Some questions to start your exploration:

    • What really matters to you in life? Not what should matter, what does matter.
    • What would you like to have more of in your life?
    • Set aside money for a moment; what do you want in your career?
    • What are your secret passions and dreams?
    • What would bring more joy and happiness into your life?
    • What do you want your relationships to be like?
    • What qualities would you like to develop?
    • What are your values? What issues do you care about?
    • What are your talents? What’s special about you?
    • What would you most like to accomplish?
    • What would legacy would you like to leave behind?

    It may be helpful to write your thoughts down in a journal or creative vision board if you’re the creative type. Add your own questions, and ask others what they want out of life. Relax and make this exercise fun. You may want to set your answers aside for a while and come back to them later to see if any have changed or if you have anything to add.

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    What Would Your Best Life Look Like?

    Describe your ideal life in detail. Allow yourself to dream and imagine, and create a vivid picture. If you can’t visualize a picture, focus on how your best life would feel. If you find it difficult to envision your life 20 or 30 years from now, start with five years—even a few years into the future will give you a place to start. What you see may surprise you. Set aside preconceived notions. This is your chance to dream and fantasize.

    A few prompts to get you started:

    • What will you have accomplished already?
    • How will you feel about yourself?
    • What kind of people are in your life? How do you feel about them?
    • What does your ideal day look like?
    • Where are you? Where do you live? Think specifics, what city, state, or country, type of community, house or an apartment, style and atmosphere.
    • What would you be doing?
    • Are you with another person, a group of people, or are you by yourself?
    • How are you dressed?
    • What’s your state of mind? Happy or sad? Contented or frustrated?
    • What does your physical body look like? How do you feel about that?
    • Does your best life make you smile and make your heart sing? If it doesn’t, dig deeper, dream bigger.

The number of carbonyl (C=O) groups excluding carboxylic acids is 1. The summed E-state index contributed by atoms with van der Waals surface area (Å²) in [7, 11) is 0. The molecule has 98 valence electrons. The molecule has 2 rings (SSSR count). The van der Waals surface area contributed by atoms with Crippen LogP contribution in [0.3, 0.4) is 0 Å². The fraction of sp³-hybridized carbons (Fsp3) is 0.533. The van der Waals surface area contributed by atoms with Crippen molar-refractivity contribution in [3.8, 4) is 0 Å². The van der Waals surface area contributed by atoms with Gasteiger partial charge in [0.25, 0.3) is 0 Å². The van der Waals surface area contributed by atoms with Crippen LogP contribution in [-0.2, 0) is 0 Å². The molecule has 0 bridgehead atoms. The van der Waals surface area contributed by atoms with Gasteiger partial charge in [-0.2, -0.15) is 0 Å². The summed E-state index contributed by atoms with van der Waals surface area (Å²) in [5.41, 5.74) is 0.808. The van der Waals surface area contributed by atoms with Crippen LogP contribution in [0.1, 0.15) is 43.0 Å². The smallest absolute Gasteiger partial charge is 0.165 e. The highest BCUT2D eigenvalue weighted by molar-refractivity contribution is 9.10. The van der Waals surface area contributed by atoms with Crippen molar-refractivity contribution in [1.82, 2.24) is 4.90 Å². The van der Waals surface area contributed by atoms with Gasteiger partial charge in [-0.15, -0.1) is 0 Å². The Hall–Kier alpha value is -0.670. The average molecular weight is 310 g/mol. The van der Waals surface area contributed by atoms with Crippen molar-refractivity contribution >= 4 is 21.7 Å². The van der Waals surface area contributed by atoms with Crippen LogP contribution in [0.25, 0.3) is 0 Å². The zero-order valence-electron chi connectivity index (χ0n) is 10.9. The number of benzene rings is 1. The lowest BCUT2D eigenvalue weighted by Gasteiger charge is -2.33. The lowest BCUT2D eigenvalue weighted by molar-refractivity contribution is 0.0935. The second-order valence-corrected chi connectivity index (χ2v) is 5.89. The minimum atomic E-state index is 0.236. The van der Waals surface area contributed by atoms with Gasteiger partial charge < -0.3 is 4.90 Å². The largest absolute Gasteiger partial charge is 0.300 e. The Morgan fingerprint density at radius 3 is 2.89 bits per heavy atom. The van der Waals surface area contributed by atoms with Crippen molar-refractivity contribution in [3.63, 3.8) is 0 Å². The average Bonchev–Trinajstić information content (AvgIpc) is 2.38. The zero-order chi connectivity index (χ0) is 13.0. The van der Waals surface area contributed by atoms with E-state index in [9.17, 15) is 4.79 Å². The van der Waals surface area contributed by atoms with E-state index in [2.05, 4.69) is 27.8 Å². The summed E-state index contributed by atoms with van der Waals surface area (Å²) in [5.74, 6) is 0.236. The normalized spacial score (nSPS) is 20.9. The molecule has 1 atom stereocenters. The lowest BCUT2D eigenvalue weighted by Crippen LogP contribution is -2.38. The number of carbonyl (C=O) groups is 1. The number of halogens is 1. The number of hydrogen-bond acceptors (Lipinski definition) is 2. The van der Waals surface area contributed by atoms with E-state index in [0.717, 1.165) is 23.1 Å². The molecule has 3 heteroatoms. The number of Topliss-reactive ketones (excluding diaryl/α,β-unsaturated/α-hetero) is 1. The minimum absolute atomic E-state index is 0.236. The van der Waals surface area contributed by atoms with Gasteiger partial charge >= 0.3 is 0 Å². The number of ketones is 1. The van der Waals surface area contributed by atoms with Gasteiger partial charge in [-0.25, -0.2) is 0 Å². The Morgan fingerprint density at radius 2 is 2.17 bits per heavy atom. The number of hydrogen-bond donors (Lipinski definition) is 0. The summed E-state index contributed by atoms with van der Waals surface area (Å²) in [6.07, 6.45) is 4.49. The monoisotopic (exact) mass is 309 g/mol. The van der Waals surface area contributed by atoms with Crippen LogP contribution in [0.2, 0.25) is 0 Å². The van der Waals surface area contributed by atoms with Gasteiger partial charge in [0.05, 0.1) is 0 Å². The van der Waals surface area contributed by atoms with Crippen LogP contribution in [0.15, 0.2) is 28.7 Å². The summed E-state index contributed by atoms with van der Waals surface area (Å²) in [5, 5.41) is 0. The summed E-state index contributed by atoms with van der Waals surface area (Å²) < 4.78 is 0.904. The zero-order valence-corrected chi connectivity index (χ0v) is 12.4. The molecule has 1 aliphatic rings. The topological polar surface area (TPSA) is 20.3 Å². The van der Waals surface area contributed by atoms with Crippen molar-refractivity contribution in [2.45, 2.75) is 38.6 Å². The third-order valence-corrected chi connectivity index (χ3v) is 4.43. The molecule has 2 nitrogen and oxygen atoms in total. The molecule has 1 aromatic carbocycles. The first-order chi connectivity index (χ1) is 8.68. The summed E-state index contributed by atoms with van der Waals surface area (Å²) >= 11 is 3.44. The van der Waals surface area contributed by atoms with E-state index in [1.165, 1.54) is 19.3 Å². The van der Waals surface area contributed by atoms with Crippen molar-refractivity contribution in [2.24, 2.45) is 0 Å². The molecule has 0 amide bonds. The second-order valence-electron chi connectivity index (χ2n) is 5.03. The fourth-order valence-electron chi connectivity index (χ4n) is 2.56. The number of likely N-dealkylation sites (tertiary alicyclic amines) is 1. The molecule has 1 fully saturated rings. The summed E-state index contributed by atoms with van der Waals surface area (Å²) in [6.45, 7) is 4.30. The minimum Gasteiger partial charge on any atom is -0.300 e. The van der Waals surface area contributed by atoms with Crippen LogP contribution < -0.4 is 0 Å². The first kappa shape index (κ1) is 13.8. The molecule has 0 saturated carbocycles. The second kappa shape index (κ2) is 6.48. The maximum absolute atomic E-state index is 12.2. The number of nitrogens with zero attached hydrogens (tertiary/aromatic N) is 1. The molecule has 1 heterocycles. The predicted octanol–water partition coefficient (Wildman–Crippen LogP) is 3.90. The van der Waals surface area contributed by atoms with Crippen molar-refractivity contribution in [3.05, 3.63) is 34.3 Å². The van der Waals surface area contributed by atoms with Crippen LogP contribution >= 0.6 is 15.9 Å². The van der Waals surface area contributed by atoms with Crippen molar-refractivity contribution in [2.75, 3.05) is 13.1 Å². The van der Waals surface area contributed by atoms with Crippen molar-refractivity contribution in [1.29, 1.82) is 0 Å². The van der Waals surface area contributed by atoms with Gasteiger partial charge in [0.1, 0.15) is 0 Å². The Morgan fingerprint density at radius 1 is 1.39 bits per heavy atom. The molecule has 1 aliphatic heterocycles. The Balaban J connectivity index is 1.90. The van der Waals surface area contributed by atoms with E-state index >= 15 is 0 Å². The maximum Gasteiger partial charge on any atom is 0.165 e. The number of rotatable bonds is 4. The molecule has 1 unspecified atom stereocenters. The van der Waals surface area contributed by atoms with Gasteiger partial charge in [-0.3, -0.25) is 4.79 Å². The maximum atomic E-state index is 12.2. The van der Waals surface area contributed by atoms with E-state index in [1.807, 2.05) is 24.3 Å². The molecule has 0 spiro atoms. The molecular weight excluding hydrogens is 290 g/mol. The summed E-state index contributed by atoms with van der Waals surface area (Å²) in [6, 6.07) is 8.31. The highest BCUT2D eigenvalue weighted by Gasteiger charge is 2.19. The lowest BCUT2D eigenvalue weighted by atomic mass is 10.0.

It’s important to focus on the result, or at least a way-point in your life. Don’t think about the process for getting there yet—that’s the next stepGive yourself permission to revisit this vision every day, even if only for a few minutes. Keep your vision alive and in the front of your mind.

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    Plan Backwards

    It may sound counter-intuitive to plan backwards rather than forwards, but when you’re planning your life from the end result, it’s often more useful to consider the last step and work your way back to the first. This is actually a valuable and practical strategy for making your vision a reality.

    • What’s the last thing that would’ve had to happen to achieve your best life?
    • What’s the most important choice you would’ve had to make?
    • What would you have needed to learn along the way?
    • What important actions would you have had to take?
    • What beliefs would you have needed to change?
    • What habits or behaviors would you have had to cultivate?
    • What type of support would you have had to enlist?
    • How long will it have taken you to realize your best life?
    • What steps or milestones would you have needed to reach along the way?

    Now it’s time to think about your first step, and the next step after that. Ponder the gap between where you are now and where you want to be in the future. It may seem impossible, but it’s quite achievable if you take it step-by-step.

    It’s important to revisit this vision from time to time. Don’t be surprised if your answers to the questions, your technicolor vision, and the resulting plans change. That can actually be a very good thing; as you change in unforeseeable ways, the best life you envision will change as well. For now, it’s important to use the process, create your vision, and take the first step towards making that vision a reality.

    Featured photo credit: Matt Noble via unsplash.com